Got It All

'Rife' cocaine use reported in U.K. Parliament — just as Boris Johnson announces crackdown on drug crime – The Washington Post

LONDON — The speaker of the House of Commons has said he is calling in police to investigate reports that drug use is “rife” in the British Parliament — as Prime Minister Boris Johnson dressed up as a police officer to promote his tough new anti-drug strategy for the country.
A report in Britain’s Sunday Times said a dozen sites inside the Palace of Westminster, which includes the House of Lords and House of Commons, tested positive for traces of cocaine.
Areas of interest included the bathrooms nearest Johnson’s office and those of Home Secretary Priti Patel, who is in charge of domestic security.
Drug residue, the newspaper reported, was also found close to rooms used by the opposition Labour Party, as well as a sedate dining room in the House of Lords, and the exclusive, sometimes raucous Thames-side pub called the Strangers’ Bar.
The paper reported that cannabis was also “being used openly” within the vicinity.
Of 12 bathrooms tested for drugs with detection wipes, cocaine was reportedly found in 11 of the locations, including places that can be best accessed only by those with a designated parliamentary pass, including lawmakers and staffers, alongside clerks, librarians, security personnel, waiters and journalists. Different passes allow different levels of access to halls, bars, committee rooms and cubbyholes within the Victorian-age premises.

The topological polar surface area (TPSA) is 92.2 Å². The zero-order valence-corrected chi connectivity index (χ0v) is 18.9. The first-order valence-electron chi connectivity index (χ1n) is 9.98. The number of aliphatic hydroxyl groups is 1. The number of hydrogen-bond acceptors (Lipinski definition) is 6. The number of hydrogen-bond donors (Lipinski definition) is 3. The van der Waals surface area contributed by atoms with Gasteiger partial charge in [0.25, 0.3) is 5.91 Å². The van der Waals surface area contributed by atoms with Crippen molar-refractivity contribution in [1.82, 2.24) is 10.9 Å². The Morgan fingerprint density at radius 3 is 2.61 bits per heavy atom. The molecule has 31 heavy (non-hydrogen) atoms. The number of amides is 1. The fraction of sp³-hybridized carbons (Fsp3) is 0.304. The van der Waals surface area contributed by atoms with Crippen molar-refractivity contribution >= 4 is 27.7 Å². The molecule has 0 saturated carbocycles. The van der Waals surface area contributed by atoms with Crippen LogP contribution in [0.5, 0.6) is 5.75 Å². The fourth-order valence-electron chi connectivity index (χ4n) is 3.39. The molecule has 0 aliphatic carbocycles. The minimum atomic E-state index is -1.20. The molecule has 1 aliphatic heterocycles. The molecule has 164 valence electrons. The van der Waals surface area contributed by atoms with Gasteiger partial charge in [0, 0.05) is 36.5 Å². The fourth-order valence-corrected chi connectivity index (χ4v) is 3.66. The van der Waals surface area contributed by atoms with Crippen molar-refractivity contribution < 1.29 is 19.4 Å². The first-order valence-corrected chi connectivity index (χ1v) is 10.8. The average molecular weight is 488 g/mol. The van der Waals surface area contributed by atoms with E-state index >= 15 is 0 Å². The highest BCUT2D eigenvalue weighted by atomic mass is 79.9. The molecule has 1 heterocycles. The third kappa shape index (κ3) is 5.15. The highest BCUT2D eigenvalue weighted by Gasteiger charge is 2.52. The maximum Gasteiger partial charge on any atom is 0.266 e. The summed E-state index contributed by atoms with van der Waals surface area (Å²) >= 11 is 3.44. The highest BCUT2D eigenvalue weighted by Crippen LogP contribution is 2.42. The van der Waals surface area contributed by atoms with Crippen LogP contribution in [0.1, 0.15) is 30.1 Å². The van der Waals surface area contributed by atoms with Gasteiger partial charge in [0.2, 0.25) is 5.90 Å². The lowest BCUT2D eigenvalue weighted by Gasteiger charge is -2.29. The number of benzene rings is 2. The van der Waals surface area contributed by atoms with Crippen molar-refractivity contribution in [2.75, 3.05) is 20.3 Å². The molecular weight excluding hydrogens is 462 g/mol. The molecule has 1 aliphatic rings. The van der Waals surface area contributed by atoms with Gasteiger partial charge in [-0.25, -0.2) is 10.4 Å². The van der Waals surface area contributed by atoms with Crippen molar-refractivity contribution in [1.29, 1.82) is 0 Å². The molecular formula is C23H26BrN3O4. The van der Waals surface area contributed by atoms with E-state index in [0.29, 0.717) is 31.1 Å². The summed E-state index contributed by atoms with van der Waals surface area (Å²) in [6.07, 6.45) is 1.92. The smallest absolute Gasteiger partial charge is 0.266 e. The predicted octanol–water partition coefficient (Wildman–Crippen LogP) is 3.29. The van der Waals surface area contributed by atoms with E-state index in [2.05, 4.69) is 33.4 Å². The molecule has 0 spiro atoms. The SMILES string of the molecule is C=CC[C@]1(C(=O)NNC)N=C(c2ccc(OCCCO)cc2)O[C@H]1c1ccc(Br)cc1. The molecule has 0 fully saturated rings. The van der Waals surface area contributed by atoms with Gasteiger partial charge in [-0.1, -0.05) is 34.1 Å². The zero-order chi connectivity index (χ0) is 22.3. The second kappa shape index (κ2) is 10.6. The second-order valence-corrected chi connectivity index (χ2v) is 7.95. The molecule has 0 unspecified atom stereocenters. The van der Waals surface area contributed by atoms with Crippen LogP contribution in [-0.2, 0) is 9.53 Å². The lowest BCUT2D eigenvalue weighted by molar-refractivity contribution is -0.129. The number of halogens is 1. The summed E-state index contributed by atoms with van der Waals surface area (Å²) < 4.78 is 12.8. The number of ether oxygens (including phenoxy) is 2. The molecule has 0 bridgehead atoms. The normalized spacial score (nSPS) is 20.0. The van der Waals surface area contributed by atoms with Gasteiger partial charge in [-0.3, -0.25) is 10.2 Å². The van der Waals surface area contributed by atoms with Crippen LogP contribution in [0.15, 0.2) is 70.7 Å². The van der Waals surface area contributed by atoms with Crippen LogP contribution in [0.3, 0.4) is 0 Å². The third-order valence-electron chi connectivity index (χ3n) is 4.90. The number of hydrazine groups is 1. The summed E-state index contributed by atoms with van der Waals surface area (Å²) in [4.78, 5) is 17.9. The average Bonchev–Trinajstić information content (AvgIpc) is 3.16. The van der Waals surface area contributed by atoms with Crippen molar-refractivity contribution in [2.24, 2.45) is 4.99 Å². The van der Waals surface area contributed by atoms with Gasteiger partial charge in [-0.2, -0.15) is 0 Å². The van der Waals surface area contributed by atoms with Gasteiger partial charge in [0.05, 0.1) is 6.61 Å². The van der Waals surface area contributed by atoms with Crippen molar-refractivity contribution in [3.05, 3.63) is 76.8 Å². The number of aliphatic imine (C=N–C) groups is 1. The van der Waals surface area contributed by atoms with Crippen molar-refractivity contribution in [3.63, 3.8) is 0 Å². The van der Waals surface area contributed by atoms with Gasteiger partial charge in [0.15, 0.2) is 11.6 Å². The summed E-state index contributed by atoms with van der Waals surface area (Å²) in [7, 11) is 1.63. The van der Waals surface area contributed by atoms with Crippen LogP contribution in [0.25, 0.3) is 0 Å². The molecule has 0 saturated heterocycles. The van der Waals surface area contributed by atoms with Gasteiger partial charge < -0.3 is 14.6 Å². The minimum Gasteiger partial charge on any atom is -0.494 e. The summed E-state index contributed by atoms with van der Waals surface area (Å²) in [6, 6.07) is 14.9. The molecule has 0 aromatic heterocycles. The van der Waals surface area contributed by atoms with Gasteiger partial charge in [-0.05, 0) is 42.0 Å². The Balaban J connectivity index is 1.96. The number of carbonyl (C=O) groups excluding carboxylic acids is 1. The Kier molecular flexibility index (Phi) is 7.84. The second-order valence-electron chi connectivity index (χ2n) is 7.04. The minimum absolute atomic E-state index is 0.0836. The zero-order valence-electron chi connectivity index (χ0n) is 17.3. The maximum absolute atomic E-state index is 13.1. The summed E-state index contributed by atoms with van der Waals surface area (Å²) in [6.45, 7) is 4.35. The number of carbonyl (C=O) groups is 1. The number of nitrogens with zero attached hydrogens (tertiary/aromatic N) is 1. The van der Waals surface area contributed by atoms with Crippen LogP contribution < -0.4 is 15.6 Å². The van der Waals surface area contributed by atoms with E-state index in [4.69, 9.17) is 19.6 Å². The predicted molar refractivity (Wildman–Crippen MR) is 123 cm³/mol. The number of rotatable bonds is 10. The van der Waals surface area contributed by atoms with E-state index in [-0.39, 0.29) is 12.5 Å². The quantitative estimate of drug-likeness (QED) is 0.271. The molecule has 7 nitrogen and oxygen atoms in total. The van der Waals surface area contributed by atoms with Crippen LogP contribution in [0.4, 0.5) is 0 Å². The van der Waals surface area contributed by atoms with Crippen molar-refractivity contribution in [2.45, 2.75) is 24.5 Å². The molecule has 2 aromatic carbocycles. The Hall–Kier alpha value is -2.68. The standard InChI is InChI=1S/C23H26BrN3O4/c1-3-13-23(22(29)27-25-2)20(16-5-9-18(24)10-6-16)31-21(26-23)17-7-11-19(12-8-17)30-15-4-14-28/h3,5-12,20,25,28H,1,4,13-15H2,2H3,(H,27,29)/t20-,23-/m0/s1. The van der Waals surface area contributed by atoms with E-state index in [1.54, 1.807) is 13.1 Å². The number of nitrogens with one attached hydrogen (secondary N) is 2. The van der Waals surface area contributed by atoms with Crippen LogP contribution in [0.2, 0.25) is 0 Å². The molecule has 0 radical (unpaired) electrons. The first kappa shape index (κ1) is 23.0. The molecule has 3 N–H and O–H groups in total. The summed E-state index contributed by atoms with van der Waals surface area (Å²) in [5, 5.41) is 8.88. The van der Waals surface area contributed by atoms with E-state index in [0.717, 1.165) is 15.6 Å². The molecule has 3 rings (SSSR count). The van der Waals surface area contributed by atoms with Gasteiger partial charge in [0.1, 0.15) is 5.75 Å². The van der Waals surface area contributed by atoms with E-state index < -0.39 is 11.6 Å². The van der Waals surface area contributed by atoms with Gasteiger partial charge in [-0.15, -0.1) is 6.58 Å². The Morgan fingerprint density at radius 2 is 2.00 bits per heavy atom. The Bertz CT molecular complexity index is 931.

“The accounts of drug misuse in parliament given to the Sunday Times are deeply concerning,” Lindsay Hoyle, House speaker, told Sky News on Sunday. “I will be raising them as a priority with the Metropolitan Police next week.” The Metropolitan Police service did not immediately return a request for comment.
The report came just as Johnson was set to announce a 10-year plan to hold drug offenders responsible and combat crime in England and Wales. On Monday, he was pictured with police in the city of Liverpool while wearing a dark uniform and a black hat with “police” stitched in white across the front — an image that caused a stir on social media as #cocaine became a top Twitter trend in the United Kingdom.
In Britain, cocaine is a “Class A” drug, the most serious classification. Those found to be in possession of the substance face up to seven years in prison. Those supplying or producing the drug can face a life sentence.
Yet the Sunday Times reported that “there is a cocaine culture in parliament” from well-known lawmakers to young staffers — on both sides of the political spectrum.
A Washington Post reporter with a parliamentary pass walking the halls of the palace found at least one of the suspect bathrooms closed, but the others open for business. The doors of the stalls and toilets — called loos here — could be locked.
The palace is a confusing warren of Victorian stairways to nowhere and closet-sized offices. There are also plenty of tea rooms, dining halls and pubs, frequent sites of receptions for constituents — and dealmaking.
Westminster is literally rotting from the basements — the pipes are bursting and rodents are a scourge — and the narrow unventilated corridors often smell like roast meat and plates of eggs. It is fusty — and delightful.
Interviews with British journalists and staffers who work in Parliament, who asked for anonymity to speak freely, said that the estate, sometimes called the “Westminster bubble,” is an all-encompassing world, with a drinking culture.